The future is already here; it’s just not very evenly distributed. — William Gibson

In this final installment of the 3-part series on ending the confusion around the digital health terminology (the previous two parts focused on Telehealth and on Connected Health, we are completing the Digital Health taxonomy by adding the two missing domains of Health IT and Precision Medicine.

As I’ve mentioned before, it’s not important that you use these definitions or this taxonomy, but it is important that you clearly define what the terms you are using mean in your organization. Because using the terms inconsistently or without a commonly understood and agreed-on definition will lead to miscommunication which causes confusion leading to a resistance to change.

Without further “philosophical ado”, let me now describe the domains of Health IT and Precision Medicine — that together with Connected Health form the three main branches of the Digital Health Taxonomy.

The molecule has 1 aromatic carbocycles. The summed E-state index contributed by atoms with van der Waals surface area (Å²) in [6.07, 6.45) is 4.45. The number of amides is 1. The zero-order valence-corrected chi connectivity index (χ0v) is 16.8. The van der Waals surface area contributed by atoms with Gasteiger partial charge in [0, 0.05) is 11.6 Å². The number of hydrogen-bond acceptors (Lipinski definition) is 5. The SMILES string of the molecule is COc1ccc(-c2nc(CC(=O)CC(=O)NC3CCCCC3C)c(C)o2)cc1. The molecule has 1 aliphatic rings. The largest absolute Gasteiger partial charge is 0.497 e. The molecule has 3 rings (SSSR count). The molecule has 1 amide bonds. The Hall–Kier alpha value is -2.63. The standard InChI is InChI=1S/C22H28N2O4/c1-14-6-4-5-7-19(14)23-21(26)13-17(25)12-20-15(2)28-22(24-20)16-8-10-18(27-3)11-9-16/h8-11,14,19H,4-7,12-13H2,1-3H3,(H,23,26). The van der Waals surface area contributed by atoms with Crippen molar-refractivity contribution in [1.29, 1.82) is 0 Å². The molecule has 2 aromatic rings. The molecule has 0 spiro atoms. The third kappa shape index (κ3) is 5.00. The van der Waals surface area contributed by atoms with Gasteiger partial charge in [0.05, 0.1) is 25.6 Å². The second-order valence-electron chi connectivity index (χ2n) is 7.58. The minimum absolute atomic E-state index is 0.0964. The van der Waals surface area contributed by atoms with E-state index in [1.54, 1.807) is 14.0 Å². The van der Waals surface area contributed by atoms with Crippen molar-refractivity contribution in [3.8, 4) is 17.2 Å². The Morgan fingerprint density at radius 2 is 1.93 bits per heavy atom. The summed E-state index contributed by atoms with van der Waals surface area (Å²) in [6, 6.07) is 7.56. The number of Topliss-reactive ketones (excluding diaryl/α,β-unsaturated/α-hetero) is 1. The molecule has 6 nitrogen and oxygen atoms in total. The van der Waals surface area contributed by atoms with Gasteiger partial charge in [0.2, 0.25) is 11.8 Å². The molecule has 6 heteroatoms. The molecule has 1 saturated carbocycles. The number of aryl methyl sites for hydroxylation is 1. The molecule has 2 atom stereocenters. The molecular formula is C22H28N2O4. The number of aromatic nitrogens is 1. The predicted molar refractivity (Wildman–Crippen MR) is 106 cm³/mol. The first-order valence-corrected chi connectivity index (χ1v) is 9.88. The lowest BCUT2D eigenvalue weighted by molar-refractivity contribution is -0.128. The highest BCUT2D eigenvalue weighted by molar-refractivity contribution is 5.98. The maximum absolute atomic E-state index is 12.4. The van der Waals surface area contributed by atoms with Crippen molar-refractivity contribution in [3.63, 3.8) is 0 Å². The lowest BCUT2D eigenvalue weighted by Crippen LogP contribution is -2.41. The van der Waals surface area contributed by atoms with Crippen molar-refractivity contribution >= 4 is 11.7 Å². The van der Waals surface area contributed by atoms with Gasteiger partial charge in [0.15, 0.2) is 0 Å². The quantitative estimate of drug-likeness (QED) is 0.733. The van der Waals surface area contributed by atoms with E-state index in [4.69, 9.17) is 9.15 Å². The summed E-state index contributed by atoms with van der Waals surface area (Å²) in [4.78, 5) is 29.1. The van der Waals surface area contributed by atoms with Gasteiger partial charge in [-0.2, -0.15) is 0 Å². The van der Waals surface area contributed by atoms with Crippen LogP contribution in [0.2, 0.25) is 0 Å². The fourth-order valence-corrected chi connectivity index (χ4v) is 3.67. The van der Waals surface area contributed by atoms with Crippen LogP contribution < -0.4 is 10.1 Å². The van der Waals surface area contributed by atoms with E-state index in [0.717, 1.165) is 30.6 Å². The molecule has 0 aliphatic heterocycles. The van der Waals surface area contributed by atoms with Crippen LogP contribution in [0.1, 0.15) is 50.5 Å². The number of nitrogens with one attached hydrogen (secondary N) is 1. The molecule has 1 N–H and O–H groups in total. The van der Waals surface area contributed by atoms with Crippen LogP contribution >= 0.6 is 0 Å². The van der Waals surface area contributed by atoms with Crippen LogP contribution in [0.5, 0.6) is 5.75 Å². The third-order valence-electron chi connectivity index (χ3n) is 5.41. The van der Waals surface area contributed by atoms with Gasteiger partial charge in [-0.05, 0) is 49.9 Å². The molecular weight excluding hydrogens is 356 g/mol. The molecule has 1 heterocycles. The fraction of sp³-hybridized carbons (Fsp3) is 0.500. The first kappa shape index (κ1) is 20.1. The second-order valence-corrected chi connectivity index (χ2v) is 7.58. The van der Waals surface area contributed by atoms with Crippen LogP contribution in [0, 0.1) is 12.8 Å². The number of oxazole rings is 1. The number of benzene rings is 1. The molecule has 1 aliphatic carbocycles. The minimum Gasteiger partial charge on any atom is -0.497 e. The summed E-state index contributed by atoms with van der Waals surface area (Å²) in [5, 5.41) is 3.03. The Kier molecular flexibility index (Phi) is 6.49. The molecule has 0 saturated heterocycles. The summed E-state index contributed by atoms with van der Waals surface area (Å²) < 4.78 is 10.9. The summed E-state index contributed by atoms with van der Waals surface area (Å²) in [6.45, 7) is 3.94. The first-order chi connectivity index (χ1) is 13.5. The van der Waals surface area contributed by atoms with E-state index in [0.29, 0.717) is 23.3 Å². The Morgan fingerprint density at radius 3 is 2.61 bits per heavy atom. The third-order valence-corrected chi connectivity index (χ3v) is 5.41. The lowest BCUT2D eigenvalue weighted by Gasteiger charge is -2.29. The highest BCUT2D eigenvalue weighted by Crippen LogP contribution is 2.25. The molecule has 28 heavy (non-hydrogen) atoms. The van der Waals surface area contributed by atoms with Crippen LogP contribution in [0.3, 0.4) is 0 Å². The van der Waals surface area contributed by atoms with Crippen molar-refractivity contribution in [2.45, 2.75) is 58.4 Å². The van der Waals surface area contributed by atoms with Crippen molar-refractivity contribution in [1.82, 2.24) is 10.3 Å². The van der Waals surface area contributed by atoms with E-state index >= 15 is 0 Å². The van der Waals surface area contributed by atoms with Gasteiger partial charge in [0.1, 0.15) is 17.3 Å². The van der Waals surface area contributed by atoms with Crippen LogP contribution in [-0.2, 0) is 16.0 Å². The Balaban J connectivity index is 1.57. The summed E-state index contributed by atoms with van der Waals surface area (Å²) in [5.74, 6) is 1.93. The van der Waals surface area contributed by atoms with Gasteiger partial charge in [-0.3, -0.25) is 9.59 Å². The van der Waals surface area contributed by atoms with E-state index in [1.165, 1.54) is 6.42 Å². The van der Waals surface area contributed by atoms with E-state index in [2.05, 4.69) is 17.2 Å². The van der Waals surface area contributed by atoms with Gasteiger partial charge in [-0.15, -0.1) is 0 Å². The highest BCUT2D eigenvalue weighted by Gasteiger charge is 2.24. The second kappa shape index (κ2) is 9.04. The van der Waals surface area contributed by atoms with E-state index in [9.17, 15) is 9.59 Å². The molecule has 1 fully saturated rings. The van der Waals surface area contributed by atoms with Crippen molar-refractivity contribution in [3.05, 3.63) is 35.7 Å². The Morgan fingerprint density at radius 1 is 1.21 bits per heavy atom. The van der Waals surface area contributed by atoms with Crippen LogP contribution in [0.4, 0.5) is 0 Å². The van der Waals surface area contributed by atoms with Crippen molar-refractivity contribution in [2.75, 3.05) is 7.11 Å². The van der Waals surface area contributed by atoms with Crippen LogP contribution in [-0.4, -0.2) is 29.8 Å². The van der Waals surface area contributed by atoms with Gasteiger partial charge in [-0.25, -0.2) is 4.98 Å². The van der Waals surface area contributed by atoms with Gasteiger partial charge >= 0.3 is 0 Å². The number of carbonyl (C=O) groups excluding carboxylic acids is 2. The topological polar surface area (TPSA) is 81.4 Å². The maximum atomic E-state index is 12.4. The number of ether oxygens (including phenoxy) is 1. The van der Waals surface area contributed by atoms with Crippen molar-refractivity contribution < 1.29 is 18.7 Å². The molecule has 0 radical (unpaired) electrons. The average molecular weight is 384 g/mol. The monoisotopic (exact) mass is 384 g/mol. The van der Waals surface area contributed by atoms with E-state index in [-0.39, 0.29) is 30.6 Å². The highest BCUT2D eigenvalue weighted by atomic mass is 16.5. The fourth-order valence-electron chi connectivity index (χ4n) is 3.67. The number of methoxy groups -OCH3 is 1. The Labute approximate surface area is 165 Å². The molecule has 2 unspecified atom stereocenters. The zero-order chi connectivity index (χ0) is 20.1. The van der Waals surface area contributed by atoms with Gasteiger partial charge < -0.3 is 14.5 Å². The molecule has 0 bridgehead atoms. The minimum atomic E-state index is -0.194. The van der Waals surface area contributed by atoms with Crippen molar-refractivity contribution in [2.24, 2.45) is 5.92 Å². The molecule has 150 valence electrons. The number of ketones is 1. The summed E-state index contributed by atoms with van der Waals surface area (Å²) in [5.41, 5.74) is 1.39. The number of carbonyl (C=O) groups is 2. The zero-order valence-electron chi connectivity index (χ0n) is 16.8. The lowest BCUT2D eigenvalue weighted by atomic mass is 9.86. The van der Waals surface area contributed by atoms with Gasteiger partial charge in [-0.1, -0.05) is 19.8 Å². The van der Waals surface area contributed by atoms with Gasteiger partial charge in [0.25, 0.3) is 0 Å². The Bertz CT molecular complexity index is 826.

Digital Health

The topmost layer of the Digital Health Taxonomy combines three very different areas in medicine: Connected Health, Precision Medicine, and Health IT.

Whereas Connected Health concerns the delivery of care, Precision Medicine enables care that is precise and personalized to the unique needs of a single patient or a group of patients with similar needs. And Health IT provides the underlying, omnipresent set of technologies that actually make healthcare work.

Health IT and eHealth

Health IT thus combines all the various technologies that health care needs these days to deliver care. While one could argue that Health IT encompasses any healthcare technology (including those used in the other areas of the taxonomy), I prefer to use the term in the context of supporting the ongoing operations to deliver care, including electronic health records, clinical decision support, clinical information systems, health information management, enterprise image management, etc.

Another often-used term is eHealth, which I consider to be synonymous to Health IT. With the ‘e’ standing for ‘electronic’, eHealth simply means electronic technology used in healthcare. Many of the technologies included in Health IT were introduced in the 1990s and early 2000s as “eHealth” projects. Since quite a few of those eHealth projects failed to deliver on their promises in the short term (mostly owing to poorly understood user requirements), the term eHealth for many people, including myself, still holds a negative ring to it. Though one could argue that eHealth is the same as Digital Health, I prefer to stay away from using the term eHealth altogether and have settled on using Health IT and Digital Health instead.